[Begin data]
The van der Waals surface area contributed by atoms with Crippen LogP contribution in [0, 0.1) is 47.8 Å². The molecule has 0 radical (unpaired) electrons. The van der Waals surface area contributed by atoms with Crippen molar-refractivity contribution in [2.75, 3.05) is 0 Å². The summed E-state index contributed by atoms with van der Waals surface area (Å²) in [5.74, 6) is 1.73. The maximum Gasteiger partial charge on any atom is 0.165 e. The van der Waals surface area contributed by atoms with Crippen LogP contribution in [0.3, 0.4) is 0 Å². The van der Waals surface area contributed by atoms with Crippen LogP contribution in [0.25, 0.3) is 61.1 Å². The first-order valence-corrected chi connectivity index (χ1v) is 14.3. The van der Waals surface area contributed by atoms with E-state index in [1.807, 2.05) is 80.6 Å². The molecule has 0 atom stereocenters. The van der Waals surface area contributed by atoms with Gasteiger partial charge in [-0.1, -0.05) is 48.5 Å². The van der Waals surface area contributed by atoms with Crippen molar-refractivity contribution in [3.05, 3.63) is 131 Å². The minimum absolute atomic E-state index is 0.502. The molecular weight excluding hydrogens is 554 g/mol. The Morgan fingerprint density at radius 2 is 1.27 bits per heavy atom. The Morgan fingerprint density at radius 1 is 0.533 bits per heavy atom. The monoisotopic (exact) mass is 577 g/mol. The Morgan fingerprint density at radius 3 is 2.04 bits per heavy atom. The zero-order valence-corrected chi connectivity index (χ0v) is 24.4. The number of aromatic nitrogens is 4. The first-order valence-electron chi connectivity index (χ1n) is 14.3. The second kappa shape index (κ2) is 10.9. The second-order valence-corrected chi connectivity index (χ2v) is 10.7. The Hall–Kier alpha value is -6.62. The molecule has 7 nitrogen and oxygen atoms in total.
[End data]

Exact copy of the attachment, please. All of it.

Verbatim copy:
The van der Waals surface area contributed by atoms with Crippen LogP contribution in [0, 0.1) is 47.8 Å². The molecule has 0 radical (unpaired) electrons. The van der Waals surface area contributed by atoms with Crippen molar-refractivity contribution in [2.75, 3.05) is 0 Å². The summed E-state index contributed by atoms with van der Waals surface area (Å²) in [5.74, 6) is 1.73. The maximum Gasteiger partial charge on any atom is 0.165 e. The van der Waals surface area contributed by atoms with Crippen LogP contribution in [0.3, 0.4) is 0 Å². The van der Waals surface area contributed by atoms with Crippen LogP contribution in [0.25, 0.3) is 61.1 Å². The first-order valence-corrected chi connectivity index (χ1v) is 14.3. The van der Waals surface area contributed by atoms with E-state index in [1.807, 2.05) is 80.6 Å². The molecule has 0 atom stereocenters. The van der Waals surface area contributed by atoms with Gasteiger partial charge in [-0.1, -0.05) is 48.5 Å². The van der Waals surface area contributed by atoms with Crippen molar-refractivity contribution in [3.05, 3.63) is 131 Å². The minimum absolute atomic E-state index is 0.502. The molecular weight excluding hydrogens is 554 g/mol. The Morgan fingerprint density at radius 2 is 1.27 bits per heavy atom. The Morgan fingerprint density at radius 1 is 0.533 bits per heavy atom. The monoisotopic (exact) mass is 577 g/mol. The Morgan fingerprint density at radius 3 is 2.04 bits per heavy atom. The zero-order valence-corrected chi connectivity index (χ0v) is 24.4. The number of aromatic nitrogens is 4. The first-order valence-electron chi connectivity index (χ1n) is 14.3. The second kappa shape index (κ2) is 10.9. The second-order valence-corrected chi connectivity index (χ2v) is 10.7. The Hall–Kier alpha value is -6.62. The molecule has 7 nitrogen and oxygen atoms in total.